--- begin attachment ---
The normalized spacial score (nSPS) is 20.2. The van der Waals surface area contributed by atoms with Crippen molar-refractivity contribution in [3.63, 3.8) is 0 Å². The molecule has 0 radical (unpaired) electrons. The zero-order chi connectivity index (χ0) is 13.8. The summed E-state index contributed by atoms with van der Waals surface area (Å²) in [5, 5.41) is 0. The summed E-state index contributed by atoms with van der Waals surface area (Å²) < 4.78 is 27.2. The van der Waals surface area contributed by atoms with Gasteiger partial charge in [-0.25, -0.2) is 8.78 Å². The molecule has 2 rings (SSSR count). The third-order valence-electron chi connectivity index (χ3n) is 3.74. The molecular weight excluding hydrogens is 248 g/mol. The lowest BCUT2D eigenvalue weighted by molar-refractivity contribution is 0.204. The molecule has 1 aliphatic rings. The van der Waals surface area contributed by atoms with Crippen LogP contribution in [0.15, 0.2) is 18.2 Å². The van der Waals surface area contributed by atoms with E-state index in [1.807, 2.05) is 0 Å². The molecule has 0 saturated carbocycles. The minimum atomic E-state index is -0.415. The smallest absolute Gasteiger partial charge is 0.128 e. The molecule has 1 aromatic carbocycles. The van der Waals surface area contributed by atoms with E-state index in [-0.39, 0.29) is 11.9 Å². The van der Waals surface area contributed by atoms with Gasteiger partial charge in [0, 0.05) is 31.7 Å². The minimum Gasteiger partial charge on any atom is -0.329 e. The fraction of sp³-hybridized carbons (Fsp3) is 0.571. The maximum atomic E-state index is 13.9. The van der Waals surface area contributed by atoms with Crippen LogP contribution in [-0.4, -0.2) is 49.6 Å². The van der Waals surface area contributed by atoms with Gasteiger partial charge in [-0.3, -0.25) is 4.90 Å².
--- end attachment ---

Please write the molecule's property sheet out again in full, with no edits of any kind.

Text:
The normalized spacial score (nSPS) is 20.2. The van der Waals surface area contributed by atoms with Crippen molar-refractivity contribution in [3.63, 3.8) is 0 Å². The molecule has 0 radical (unpaired) electrons. The zero-order chi connectivity index (χ0) is 13.8. The summed E-state index contributed by atoms with van der Waals surface area (Å²) in [5, 5.41) is 0. The summed E-state index contributed by atoms with van der Waals surface area (Å²) < 4.78 is 27.2. The van der Waals surface area contributed by atoms with Gasteiger partial charge in [-0.25, -0.2) is 8.78 Å². The molecule has 2 rings (SSSR count). The third-order valence-electron chi connectivity index (χ3n) is 3.74. The molecular weight excluding hydrogens is 248 g/mol. The lowest BCUT2D eigenvalue weighted by molar-refractivity contribution is 0.204. The molecule has 1 aliphatic rings. The van der Waals surface area contributed by atoms with Crippen LogP contribution in [0.15, 0.2) is 18.2 Å². The van der Waals surface area contributed by atoms with E-state index in [1.807, 2.05) is 0 Å². The molecule has 0 saturated carbocycles. The minimum atomic E-state index is -0.415. The smallest absolute Gasteiger partial charge is 0.128 e. The molecule has 1 aromatic carbocycles. The van der Waals surface area contributed by atoms with E-state index in [-0.39, 0.29) is 11.9 Å². The van der Waals surface area contributed by atoms with Gasteiger partial charge in [0, 0.05) is 31.7 Å². The minimum Gasteiger partial charge on any atom is -0.329 e. The fraction of sp³-hybridized carbons (Fsp3) is 0.571. The maximum atomic E-state index is 13.9. The van der Waals surface area contributed by atoms with Crippen LogP contribution in [-0.4, -0.2) is 49.6 Å². The van der Waals surface area contributed by atoms with Gasteiger partial charge in [-0.3, -0.25) is 4.90 Å².